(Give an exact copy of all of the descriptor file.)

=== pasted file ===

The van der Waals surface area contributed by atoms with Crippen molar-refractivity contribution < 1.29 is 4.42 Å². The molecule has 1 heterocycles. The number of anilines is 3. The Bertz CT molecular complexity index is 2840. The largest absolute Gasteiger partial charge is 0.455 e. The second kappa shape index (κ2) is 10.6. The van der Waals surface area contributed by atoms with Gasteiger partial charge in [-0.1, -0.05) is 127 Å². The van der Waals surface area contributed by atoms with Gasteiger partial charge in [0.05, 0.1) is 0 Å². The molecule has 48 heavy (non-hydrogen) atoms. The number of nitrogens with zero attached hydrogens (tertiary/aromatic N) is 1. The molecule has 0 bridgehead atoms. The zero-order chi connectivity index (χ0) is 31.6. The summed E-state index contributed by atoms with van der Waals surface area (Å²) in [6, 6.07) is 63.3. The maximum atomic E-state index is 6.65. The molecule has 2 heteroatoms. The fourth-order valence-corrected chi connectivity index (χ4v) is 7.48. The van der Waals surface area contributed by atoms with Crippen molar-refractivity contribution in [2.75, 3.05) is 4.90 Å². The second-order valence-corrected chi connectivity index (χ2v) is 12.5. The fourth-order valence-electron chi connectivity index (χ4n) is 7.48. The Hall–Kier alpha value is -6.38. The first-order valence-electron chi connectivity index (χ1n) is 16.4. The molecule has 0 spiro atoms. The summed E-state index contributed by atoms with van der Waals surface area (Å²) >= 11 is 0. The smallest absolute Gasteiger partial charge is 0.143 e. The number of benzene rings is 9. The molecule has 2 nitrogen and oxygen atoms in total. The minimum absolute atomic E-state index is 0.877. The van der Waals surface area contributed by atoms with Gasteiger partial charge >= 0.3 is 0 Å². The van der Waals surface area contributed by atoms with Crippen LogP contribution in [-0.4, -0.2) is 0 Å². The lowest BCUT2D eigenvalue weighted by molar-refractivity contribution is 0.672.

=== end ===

The van der Waals surface area contributed by atoms with Crippen molar-refractivity contribution < 1.29 is 4.42 Å². The molecule has 1 heterocycles. The number of anilines is 3. The Bertz CT molecular complexity index is 2840. The largest absolute Gasteiger partial charge is 0.455 e. The second kappa shape index (κ2) is 10.6. The van der Waals surface area contributed by atoms with Gasteiger partial charge in [-0.1, -0.05) is 127 Å². The van der Waals surface area contributed by atoms with Gasteiger partial charge in [0.05, 0.1) is 0 Å². The molecule has 48 heavy (non-hydrogen) atoms. The number of nitrogens with zero attached hydrogens (tertiary/aromatic N) is 1. The molecule has 0 bridgehead atoms. The zero-order chi connectivity index (χ0) is 31.6. The summed E-state index contributed by atoms with van der Waals surface area (Å²) in [6, 6.07) is 63.3. The maximum atomic E-state index is 6.65. The molecule has 2 heteroatoms. The fourth-order valence-corrected chi connectivity index (χ4v) is 7.48. The van der Waals surface area contributed by atoms with Crippen molar-refractivity contribution in [2.75, 3.05) is 4.90 Å². The second-order valence-corrected chi connectivity index (χ2v) is 12.5. The fourth-order valence-electron chi connectivity index (χ4n) is 7.48. The Hall–Kier alpha value is -6.38. The first-order valence-electron chi connectivity index (χ1n) is 16.4. The molecule has 0 spiro atoms. The summed E-state index contributed by atoms with van der Waals surface area (Å²) >= 11 is 0. The smallest absolute Gasteiger partial charge is 0.143 e. The number of benzene rings is 9. The molecule has 2 nitrogen and oxygen atoms in total. The minimum absolute atomic E-state index is 0.877. The van der Waals surface area contributed by atoms with Gasteiger partial charge >= 0.3 is 0 Å². The van der Waals surface area contributed by atoms with Crippen LogP contribution in [-0.4, -0.2) is 0 Å². The lowest BCUT2D eigenvalue weighted by molar-refractivity contribution is 0.672.